Radial velocity survey for planets and brown dwarf companions to very young brown dwarfs and very low-mass stars in Chamaeleon I with UVES at the VLTV. Joergens
Leiden Observatory / Sterrewacht Leiden, PO Box 9513, 2300 RA Leiden, Netherlands
(Received 11 May 2005 / Accepted 6 September 2005)
We present results of a radial velocity (RV) survey for planets and brown dwarf (BD) companions to very young BDs and (very) low-mass stars in the Cha I star-forming cloud. Time-resolved high-resolution echelle spectra of Cha H 1-8 and Cha H 12 (M6-M8), B34 (M5), CHXR 74 (M4.5), and Sz 23 (M2.5) were taken with UVES at the VLT between 2000 and 2004. The precision achieved for the relative RVs range between 40 and 670 m s-1 and is sufficient to detect Jupiter mass planets around the targets. This is the first RV survey of very young BDs. It probes multiplicity, which is a key parameter for formation in an as yet unexplored domain, in terms of age, mass, and orbital separation. We find that the subsample of ten BDs and very low-mass stars (VLMSs, , spectral types M5-M8) has constant RVs on time scales of 40 days and less. For this group, estimates of upper limits for masses of hypothetical companions range between 0.1 and 1.5 for assumed orbital separations of 0.1 AU. This hints at a rather small multiplicity fraction for very young BDs/VLMSs, for orbital separations of 0.1 AU and orbital periods of 40 days. Furthermore, the non-variable objects demonstrate the lack of any significant RV noise due to stellar activity down to the precision necessary to detect giant planets. Thus, very young BDs/VLMSs are suitable targets for RV surveys for planets. Three objects of the sample exhibit significant RV variations with peak-to-peak RV differences of 2-3 km s-1. For the highest mass object observed with UVES (Sz 23, ~0.3 ), the variations are on time scales of days, which might be explained by rotational modulation. On the other hand, the BD candidate Cha H 8 (M6.5) and the low-mass star CHXR 74 (M4.5) both display significant RV variations on times scales of 150 days, while they are both RV constant or show only much smaller amplitude variations on time scales of days to weeks, i.e. of the rotation periods. A suggested explanation for the detected RV variations of CHXR 74 and Cha H 8 is that they are caused by giant planets or very low-mass BDs of at least a few Jupiter masses orbiting with periods of several months or longer. Thus, the presented RV data indicate that orbital periods of companions to very young BDs and (very) low-mass stars are possibly several months or longer, and that orbital separations are 0.2 AU. This parameter range has not been covered for all targets yet, but will be probed by follow-up observations. Furthermore, we show that the scaled down equivalent to the BD desert found around solar-like stars would be a giant planet desert around BD and VLMS primaries, if formed by the same mechanism. The present data test its existence for the targets in the limited separation range of the survey. So far, no hints of companions in a "giant planet desert" have been found.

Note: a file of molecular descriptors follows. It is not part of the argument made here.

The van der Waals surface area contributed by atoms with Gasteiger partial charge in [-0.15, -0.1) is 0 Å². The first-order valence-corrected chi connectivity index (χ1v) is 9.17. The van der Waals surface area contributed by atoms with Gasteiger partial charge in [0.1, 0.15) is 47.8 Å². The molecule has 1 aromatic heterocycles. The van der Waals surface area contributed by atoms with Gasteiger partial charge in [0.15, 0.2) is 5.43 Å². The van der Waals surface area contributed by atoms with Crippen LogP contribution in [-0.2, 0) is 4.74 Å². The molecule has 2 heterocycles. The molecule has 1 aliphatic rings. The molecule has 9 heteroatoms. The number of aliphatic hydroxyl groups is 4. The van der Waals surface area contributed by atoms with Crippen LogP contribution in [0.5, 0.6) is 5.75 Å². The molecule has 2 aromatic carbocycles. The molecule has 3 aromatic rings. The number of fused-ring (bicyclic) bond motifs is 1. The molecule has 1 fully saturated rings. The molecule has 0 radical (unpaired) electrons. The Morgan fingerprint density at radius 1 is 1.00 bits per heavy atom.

Key words: stars: low-mass, brown dwarfs -- stars: pre-main sequence -- binaries: spectroscopic -- techniques: radial velocities -- planetary systems
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